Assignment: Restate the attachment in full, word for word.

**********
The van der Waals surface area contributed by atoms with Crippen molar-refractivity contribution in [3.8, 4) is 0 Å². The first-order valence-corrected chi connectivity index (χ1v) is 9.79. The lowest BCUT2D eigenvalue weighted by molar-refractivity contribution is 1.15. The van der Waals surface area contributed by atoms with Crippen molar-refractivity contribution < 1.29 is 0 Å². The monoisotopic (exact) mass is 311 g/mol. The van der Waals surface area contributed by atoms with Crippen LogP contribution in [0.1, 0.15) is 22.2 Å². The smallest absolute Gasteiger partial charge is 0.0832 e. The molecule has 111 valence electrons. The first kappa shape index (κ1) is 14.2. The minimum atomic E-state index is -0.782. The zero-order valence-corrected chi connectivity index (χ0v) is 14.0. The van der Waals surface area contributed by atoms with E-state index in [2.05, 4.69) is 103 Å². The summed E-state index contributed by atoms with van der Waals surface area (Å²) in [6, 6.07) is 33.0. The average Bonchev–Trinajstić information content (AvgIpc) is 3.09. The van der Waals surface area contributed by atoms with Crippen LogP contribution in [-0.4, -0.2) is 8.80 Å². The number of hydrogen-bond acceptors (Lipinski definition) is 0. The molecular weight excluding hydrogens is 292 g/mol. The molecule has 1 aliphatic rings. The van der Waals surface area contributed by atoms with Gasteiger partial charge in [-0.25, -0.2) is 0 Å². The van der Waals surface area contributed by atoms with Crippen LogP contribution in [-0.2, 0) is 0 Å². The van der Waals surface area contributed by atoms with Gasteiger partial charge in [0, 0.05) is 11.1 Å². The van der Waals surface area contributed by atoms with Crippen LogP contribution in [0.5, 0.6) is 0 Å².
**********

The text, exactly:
The van der Waals surface area contributed by atoms with Crippen molar-refractivity contribution in [3.8, 4) is 0 Å². The first-order valence-corrected chi connectivity index (χ1v) is 9.79. The lowest BCUT2D eigenvalue weighted by molar-refractivity contribution is 1.15. The van der Waals surface area contributed by atoms with Crippen molar-refractivity contribution < 1.29 is 0 Å². The monoisotopic (exact) mass is 311 g/mol. The van der Waals surface area contributed by atoms with Crippen LogP contribution in [0.1, 0.15) is 22.2 Å². The smallest absolute Gasteiger partial charge is 0.0832 e. The molecule has 111 valence electrons. The first kappa shape index (κ1) is 14.2. The minimum atomic E-state index is -0.782. The zero-order valence-corrected chi connectivity index (χ0v) is 14.0. The van der Waals surface area contributed by atoms with E-state index in [2.05, 4.69) is 103 Å². The summed E-state index contributed by atoms with van der Waals surface area (Å²) in [6, 6.07) is 33.0. The average Bonchev–Trinajstić information content (AvgIpc) is 3.09. The van der Waals surface area contributed by atoms with Crippen LogP contribution in [-0.4, -0.2) is 8.80 Å². The number of hydrogen-bond acceptors (Lipinski definition) is 0. The molecular weight excluding hydrogens is 292 g/mol. The molecule has 1 aliphatic rings. The van der Waals surface area contributed by atoms with Gasteiger partial charge in [-0.25, -0.2) is 0 Å². The van der Waals surface area contributed by atoms with Crippen LogP contribution in [-0.2, 0) is 0 Å². The van der Waals surface area contributed by atoms with Gasteiger partial charge in [0, 0.05) is 11.1 Å². The van der Waals surface area contributed by atoms with Crippen LogP contribution in [0.5, 0.6) is 0 Å².